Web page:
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Hunt Slonem Lithograph

Magenta Bunnies
By Hunt Slonem
Located in Boston, MA
Artist: Slonem, Hunt Title: Magenta Bunnies Date: 2018 Medium: Lithograph Unframed Dimensions: 24" x 16" Framed Dimensions: 29" x 22" Signature: Pencil signed & numbered vers...
Category

2010s Contemporary Animal Prints

Materials

Lithograph

  • Magenta Bunnies
  • Magenta Bunnies
  • Magenta Bunnies
  • Magenta Bunnies
H 29 in. W 22 in. D 1.25 in.
Purple Bunnies
By Hunt Slonem
Located in Boston, MA
Artist: Slonem, Hunt Title: Purple Bunnies Date: 2019 Medium: Lithograph Unframed Dimensions: 24" x 16" Framed Dimensions: 29" x 22" Signature: Pencil signed & numbered verso ...
Category

2010s Contemporary Animal Prints

Materials

Lithograph

Blue Bunnies
By Hunt Slonem
Located in Boston, MA
Artist: Slonem, Hunt Title: Blue Bunnies Date: 2019 Medium: Lithograph Unframed Dimensions: 24" x 16" Framed Dimensions: 29" x 22" Signature: Pencil signed & numbered verso Ed...
Category

2010s Contemporary Animal Prints

Materials

Lithograph

Red Bunny
By Hunt Slonem
Located in Boston, MA
Artist: Slonem, Hunt Title: Red Bunny Date: 2019 Medium: Lithograph Unframed Dimensions: 16" x 24" Framed Dimensions: 22" x 29" Signature: Pencil signed & numbered verso Editi...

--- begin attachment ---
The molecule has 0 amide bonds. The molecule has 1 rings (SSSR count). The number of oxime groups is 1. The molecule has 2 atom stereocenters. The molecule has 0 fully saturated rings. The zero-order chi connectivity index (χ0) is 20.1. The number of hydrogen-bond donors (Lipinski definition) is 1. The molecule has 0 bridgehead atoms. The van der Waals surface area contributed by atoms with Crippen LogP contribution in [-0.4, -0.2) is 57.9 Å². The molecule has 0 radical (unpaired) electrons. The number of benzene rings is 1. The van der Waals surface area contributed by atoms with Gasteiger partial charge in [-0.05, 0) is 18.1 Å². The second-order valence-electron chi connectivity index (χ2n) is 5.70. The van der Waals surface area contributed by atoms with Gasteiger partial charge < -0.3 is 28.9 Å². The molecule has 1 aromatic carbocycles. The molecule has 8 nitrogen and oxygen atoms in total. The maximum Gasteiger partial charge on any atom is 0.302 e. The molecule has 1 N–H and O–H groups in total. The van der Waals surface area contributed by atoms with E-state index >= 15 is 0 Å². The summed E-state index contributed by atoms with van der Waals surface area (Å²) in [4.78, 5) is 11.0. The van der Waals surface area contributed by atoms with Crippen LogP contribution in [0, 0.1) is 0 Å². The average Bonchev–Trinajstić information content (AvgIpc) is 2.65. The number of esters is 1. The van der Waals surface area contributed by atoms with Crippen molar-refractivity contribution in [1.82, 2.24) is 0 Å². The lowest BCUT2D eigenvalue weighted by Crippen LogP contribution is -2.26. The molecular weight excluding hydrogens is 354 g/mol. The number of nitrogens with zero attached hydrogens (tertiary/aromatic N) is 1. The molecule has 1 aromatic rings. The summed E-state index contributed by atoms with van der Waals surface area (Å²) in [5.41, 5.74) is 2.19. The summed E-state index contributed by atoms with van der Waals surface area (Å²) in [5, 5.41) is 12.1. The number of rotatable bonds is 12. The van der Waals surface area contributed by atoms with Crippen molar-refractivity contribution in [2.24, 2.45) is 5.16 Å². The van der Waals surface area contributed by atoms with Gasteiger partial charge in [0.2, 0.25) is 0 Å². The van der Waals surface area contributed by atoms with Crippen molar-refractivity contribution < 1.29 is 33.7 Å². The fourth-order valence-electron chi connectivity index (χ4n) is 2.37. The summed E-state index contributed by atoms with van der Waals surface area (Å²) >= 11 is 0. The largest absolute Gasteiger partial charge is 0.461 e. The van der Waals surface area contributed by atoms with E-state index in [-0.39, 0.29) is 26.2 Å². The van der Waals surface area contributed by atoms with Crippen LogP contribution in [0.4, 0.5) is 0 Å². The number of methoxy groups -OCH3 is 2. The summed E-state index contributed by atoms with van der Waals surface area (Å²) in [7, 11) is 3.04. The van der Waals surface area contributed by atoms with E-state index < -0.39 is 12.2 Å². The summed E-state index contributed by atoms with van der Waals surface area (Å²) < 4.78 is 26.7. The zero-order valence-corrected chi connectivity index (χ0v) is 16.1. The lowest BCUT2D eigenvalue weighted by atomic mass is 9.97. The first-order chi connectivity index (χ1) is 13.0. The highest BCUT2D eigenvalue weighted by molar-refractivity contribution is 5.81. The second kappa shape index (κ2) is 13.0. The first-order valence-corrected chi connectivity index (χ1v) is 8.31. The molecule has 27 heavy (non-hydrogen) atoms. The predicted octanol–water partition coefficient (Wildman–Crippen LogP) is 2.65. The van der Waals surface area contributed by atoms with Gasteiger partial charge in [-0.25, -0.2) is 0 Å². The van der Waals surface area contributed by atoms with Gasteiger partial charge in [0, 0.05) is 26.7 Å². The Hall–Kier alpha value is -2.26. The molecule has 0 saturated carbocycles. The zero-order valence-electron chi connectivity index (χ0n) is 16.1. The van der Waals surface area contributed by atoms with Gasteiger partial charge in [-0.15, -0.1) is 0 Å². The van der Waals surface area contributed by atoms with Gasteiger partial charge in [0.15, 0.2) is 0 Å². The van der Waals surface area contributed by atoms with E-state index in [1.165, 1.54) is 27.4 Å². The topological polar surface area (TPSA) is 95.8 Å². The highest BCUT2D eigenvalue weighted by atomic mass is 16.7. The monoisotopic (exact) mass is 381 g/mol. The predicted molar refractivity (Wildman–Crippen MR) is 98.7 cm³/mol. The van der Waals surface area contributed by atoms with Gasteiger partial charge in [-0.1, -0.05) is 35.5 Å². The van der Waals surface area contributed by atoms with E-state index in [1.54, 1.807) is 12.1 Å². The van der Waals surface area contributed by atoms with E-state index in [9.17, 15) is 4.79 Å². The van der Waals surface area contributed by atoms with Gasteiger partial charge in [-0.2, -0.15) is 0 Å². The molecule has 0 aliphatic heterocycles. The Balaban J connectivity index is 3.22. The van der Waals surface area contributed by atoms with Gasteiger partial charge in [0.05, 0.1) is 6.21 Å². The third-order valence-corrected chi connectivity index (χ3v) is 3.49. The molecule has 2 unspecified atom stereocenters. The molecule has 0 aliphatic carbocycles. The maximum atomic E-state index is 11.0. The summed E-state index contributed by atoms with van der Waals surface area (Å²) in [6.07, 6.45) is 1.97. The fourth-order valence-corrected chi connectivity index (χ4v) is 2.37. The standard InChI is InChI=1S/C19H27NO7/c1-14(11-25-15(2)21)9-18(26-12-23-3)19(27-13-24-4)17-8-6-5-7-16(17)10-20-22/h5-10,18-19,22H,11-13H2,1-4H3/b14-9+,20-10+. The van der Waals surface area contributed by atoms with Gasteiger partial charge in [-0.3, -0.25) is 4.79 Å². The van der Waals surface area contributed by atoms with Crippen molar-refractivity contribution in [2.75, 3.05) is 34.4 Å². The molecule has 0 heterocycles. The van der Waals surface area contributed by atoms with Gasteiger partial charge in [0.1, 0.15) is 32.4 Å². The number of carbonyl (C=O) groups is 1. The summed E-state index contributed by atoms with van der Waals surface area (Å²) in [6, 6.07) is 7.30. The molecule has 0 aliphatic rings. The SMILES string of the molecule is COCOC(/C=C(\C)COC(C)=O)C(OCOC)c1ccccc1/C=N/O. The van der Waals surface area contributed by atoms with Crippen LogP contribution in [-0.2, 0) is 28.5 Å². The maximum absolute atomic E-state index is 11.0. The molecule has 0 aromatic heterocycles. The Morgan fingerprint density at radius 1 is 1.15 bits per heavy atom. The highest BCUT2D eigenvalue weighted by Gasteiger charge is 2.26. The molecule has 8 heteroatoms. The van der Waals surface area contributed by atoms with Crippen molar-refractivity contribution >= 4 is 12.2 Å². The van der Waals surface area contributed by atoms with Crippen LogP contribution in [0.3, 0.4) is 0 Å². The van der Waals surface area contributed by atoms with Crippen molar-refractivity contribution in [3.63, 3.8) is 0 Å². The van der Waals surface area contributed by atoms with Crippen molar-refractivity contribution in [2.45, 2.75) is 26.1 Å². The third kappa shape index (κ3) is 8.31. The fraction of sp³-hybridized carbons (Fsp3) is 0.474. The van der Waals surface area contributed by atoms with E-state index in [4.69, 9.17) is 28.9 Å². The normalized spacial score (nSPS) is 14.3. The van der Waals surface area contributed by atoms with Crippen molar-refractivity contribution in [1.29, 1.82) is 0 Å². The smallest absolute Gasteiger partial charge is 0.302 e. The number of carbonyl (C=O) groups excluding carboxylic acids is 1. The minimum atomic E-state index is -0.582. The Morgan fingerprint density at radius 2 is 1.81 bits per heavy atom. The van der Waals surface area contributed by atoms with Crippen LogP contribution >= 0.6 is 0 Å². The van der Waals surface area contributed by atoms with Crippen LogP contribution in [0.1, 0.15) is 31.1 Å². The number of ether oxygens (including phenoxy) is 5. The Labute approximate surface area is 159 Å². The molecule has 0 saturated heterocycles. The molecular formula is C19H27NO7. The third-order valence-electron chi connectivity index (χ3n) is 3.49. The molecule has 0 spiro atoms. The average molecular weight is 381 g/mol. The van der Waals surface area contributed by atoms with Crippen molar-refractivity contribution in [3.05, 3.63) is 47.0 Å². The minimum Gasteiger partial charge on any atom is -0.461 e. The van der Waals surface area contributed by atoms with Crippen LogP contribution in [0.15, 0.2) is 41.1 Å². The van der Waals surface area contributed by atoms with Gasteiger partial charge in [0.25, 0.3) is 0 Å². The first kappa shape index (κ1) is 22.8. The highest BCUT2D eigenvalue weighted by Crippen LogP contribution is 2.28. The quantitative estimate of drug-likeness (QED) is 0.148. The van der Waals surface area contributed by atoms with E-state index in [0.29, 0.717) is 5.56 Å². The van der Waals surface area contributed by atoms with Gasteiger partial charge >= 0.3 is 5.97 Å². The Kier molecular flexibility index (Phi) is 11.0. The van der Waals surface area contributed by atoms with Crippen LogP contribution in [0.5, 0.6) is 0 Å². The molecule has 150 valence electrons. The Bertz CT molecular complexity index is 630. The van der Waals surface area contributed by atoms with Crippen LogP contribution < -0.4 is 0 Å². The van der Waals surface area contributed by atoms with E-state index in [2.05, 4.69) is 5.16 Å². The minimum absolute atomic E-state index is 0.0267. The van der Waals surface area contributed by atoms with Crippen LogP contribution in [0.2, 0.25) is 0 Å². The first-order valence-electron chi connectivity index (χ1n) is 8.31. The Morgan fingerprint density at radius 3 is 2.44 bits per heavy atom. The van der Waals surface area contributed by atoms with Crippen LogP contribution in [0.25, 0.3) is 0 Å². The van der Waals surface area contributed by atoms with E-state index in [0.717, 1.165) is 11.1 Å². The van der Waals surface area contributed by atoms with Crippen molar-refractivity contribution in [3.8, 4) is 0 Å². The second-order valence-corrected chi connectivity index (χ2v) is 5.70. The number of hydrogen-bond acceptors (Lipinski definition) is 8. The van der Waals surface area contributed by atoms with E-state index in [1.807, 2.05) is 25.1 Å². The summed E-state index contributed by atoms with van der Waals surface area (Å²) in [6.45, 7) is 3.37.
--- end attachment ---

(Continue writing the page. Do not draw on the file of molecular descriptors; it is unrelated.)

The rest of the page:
Category

2010s Contemporary Animal Prints

Materials

Lithograph

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Hunt Slonem Lithograph For Sale on 1stDibs

Surely you’ll find the exact hunt slonem lithograph you’re seeking on 1stDibs — we’ve got a vast assortment for sale. You’re likely to find the perfect hunt slonem lithograph among the distinctive items we have available, which includes versions made as long ago as the 20th Century as well as those made as recently as the 21st Century. If you’re looking to add a hunt slonem lithograph to create new energy in an otherwise neutral space in your home, you can find a work on 1stDibs that features elements of gray, beige, orange, blue and more. These artworks were handmade with extraordinary care, with artists most often working in lithograph, paper and screen print. A large hunt slonem lithograph can be an attractive addition to some spaces, while smaller examples are available — approximately spanning 21.75 high and 21.75 wide — and may be better suited to a more modest living area.

How Much is a Hunt Slonem Lithograph?

A hunt slonem lithograph can differ in price owing to various characteristics — the average selling price for items in our inventory is $2,500, while the lowest priced sells for $450 and the highest can go for as much as $2,500.

Hunt Slonem Biography and Important Works

“I believe in repetition like a holy mantra or rosary,” neo-Expressionist painter Hunt Slonem told Introspective, referring to his artistic method. “I am slightly influenced by Pop art, like the repetition of soup cans, postage stamps and celebrities. It’s something I have been doing my whole life.”

Slonem, who often depicts birds, rendered in thick, gestural brushstrokes and arranged in a loose grid, developed his fascination with tropical avian life during a childhood spent in Hawaii and Nicaragua. Today, his 30,000-square-foot studio in Brooklyn contains an aviary, along with a personal garden, a collection of antiques and walls and walls of artworks.